Then I think about a diode and think, gee I wish thats all I had to think about - i'll trade you some bad luck if you want?
3rd time lucky then?
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Old 11-16-2006, 09:45 AM   #9
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Are there any other performance advantages to running a diode, other than keeping your speed control from letting the smoke out? I keep hearing that they aren't necessary in stock or 19 turn brushed motors, just for mod.

What else does the diode do? Does it restrict power at all? If so, I won't bother with it for stock. Some believe that it stores power somehow and gives you more punch. I don't see much difference with or without.

Help me understand.
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Old 11-16-2006, 10:05 AM   #10
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If it restricted the power I dont think many people would be using them at all!

I have tried with and without on various motors and not "felt" any difference.

I would err on the safe side though,so if your esc instructions say use one then I would. Better safe than sorry....
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Old 11-16-2006, 10:10 AM   #11
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A diode is not restriction, thats what a resistor is. A diode acts as a valve to
prevent electrons from flowing in one direction there by preventing any
electrical spikes from feeding back into the power feed. You will not feel any performance difference, it is simply an insurance plan if you will.
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Old 11-16-2006, 10:21 AM   #12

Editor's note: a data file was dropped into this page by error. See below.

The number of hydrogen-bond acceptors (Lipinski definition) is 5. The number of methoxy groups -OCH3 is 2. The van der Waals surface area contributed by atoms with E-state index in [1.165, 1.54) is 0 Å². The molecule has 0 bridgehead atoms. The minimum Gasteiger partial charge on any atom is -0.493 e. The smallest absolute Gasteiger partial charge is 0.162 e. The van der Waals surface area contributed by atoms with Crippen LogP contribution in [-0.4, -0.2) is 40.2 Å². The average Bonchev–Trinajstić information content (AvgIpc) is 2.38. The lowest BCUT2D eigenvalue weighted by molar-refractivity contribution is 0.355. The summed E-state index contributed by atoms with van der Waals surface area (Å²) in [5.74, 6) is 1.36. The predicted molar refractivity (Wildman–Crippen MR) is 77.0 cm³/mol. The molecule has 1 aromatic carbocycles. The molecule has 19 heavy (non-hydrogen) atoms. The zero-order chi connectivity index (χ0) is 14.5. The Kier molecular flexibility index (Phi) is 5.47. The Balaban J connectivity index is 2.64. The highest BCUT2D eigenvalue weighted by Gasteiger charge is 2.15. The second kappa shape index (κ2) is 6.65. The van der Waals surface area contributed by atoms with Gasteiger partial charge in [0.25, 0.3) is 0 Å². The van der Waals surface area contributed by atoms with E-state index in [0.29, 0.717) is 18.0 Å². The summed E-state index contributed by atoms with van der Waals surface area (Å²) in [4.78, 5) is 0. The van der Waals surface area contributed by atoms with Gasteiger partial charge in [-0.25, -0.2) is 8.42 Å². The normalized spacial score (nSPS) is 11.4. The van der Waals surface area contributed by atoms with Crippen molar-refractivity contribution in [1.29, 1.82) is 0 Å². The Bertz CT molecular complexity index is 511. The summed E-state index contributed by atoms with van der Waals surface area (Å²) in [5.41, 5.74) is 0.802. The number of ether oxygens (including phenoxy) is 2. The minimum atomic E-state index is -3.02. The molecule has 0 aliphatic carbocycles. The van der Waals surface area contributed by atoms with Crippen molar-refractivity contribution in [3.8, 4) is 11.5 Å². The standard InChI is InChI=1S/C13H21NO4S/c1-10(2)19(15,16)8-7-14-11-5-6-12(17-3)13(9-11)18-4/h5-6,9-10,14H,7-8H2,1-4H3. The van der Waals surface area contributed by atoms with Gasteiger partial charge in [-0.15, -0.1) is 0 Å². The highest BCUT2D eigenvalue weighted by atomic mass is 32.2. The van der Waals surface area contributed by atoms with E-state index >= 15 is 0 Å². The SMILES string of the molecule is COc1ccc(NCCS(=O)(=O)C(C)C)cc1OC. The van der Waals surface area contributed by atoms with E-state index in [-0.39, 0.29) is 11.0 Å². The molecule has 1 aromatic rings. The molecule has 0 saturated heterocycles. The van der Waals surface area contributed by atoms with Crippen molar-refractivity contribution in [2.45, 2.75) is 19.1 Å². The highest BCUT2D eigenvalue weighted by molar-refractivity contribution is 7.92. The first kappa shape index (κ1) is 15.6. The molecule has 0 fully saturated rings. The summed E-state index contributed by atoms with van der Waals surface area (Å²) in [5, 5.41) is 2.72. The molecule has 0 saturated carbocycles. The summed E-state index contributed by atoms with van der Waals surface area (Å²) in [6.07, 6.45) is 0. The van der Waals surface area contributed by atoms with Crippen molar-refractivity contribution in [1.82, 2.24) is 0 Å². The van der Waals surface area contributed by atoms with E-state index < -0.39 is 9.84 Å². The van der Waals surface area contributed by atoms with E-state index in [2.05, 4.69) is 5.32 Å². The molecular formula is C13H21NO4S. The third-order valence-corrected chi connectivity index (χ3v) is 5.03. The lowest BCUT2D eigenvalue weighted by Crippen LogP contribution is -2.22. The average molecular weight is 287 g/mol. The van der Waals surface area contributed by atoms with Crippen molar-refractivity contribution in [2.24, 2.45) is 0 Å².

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It is claimed to reduce arc across the brushes, radio interference and improve braking. Since it does no harm unless its installed backwards, I see no reason not to run one. Don't forget that a dc motor spun quickly enough is a generator. That energy has to go somewhere.

Quote:
Originally Posted by Motor City Hami
Are there any other performance advantages to running a diode, other than keeping your speed control from letting the smoke out? I keep hearing that they aren't necessary in stock or 19 turn brushed motors, just for mod.

What else does the diode do? Does it restrict power at all? If so, I won't bother with it for stock. Some believe that it stores power somehow and gives you more punch. I don't see much difference with or without.

Help me understand.
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Old 11-16-2006, 10:32 AM   #13
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so what diode to run?
I have thousands of diodes at work, but I dont know their values.
Would there be identification numbers that would work better than others, and would anyone know these part numbers and their values so one could go to the local electronic supply store and buy some rather than shelling out 15 - 30 bucks for a much more or equivalent?
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Old 11-16-2006, 01:15 PM   #14
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Minimum 45 volts (higher is ok)
At least 9 amps rating (higher is ok)
no more than 0.4 volts forward voltage drop (higher number is worse)

and that will meet or exceed the typical shottky sold for rc motor purposes. Diode specs are available online to find some typical numbers.
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Old 11-16-2006, 01:19 PM   #15
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Novak describes function and characteristics of schottky diodes uses in conjuction with their speed controllers:

http://www.teamnovak.com/tech_info/m...o/schottky.htm